The very designation “bishop” means someone who “oversees.” The word is used 5 times in the NT: Acts 20:28; Phil. 1:1; 1 Tim. 3:2; Titus 1:7. Jesus is the “Shepherd and Guardian of our souls” (1 Peter 2:25). But He has entrusted that act - being a shepherd and guardian (which is the word “bishop”; KJV). If elders have the responsibility to “oversee,” then the church has the responsibility to “be overseen.” That suggests that the elders need to know who will be a part of the local congregation.

1 Thessalonians 5:12-13

Elders, shepherds, have a responsibility to Jesus Christ to know who you are and where you are spiritually. They have the oversight of the local congregation. How can elders ask you to participate in the work of the church if they don’t know anything about you? Are you a good representative of the church? Of Swartz Creek? Of Christianity?

Hebrews 13:17

1 Peter 5:1-4

“Placing membership” is an act of respect for the elders. It acknowledges the role they have and the responsibility they exercise under the eyes of Jesus Christ. So you are placing your soul in their care and into their prayers. It also lets the congregation know who you are and that you want to be a part of this church family. That way, we know who each other is and we can pray for each other and encourage each other.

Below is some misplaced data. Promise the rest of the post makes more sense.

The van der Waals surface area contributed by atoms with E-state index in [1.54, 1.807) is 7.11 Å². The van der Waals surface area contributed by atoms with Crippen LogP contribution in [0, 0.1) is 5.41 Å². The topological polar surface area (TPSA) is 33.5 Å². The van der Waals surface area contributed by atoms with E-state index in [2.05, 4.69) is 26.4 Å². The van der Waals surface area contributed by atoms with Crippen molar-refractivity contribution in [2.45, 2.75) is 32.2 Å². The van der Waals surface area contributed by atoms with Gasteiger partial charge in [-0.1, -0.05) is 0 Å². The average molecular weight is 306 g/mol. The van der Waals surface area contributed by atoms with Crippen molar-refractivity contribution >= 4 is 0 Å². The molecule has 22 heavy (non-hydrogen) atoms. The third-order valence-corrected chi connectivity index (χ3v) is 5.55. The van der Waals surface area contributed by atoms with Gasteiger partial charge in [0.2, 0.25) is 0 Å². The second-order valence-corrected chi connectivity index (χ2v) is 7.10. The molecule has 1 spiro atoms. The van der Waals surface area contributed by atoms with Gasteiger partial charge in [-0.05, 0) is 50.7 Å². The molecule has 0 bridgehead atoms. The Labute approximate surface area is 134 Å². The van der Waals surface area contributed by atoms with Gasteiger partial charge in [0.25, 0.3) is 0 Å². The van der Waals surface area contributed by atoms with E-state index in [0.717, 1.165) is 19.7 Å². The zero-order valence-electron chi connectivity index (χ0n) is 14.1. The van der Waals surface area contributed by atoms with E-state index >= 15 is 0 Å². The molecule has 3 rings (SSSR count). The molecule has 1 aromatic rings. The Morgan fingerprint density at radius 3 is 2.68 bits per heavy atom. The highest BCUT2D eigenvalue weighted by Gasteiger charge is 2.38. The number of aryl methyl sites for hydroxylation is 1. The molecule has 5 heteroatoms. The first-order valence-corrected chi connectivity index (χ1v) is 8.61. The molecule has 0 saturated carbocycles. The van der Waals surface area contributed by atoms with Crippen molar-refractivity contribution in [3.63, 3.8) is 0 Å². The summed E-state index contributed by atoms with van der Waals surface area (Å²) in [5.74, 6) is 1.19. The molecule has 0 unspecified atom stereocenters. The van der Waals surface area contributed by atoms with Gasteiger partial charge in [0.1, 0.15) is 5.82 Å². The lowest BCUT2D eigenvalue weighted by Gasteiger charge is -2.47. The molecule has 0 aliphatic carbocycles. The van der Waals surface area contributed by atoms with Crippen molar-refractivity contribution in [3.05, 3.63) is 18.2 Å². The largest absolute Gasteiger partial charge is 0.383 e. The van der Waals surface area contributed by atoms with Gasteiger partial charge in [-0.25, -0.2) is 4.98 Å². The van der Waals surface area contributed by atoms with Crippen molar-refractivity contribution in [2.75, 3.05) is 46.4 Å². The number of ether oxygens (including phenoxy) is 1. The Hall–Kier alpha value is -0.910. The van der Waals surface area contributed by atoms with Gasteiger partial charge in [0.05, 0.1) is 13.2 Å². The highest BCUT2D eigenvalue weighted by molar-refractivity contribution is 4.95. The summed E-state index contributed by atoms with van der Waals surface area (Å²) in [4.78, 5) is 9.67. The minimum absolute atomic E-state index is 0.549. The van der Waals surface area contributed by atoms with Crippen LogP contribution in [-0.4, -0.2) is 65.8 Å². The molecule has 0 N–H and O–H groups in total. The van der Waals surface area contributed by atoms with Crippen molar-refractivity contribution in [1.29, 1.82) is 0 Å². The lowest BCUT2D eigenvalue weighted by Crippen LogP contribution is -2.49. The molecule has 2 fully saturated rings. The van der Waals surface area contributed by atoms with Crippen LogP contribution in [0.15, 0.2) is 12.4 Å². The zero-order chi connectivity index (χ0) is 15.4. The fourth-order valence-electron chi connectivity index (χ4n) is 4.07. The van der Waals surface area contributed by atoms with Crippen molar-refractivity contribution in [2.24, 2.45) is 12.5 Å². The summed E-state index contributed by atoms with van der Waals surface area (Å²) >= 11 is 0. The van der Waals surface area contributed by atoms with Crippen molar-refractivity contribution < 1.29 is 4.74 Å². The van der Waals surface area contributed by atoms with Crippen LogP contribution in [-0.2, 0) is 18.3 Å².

The elders cannot extend (in Paul’s words in Galatians 2:9) “the right hand of fellowship” to someone who is not, in fact, in fellowship with Jesus Christ. The elders cannot ask someone to represent the Swartz Creek church of Christ who is not in a relationship with Jesus Christ. The elders cannot ask a man to serve in worship who is not, in fact, a child of God.

There are some questions elders might need to ask. Why? Because Paul warns Christians in 1 Corinthians 5:11 that they cannot have fellowship with those who are immoral, covetous, drunkards, swindlers, etc. In order for elders to save their own souls as they are accountable to God for their obedience to his word, as well as to protect the flock from negative influences from outside, then it is important to “place membership” with the congregation by meeting with the elders and letting them know who you are, where you came from, and what you would like to do.

If you were baptized here at Swartz Creek, then the elders assume that you implicitly acknowledge your submission to their leadership and you consider yourself a member of the Swartz Creek church of Christ. Unless you are, in fact, a member somewhere else and you submit to the leadership of the other congregation. If, however, you have come from somewhere outside, then it is important for you to meet with the elders and get acquainted and let them know what your intentions are.

If one of the elders approaches you and asks you to meet with them, don’t be intimidated or fearful. In fact, it should be considered an honor that the elders want you to be associated with this congregation and put your skills to use here in service to our Lord.

Take home message: If you are not a member at Swartz Creek, set a time with the elders in order to let them know you want to be considered a member here. If the elders ask you to meet with them, don’t be intimidated. Consider it an honor.

Start an evangelism conversation: “Tell me about two of your life-long friends and why they have such an impact on your life. What made you choose them?”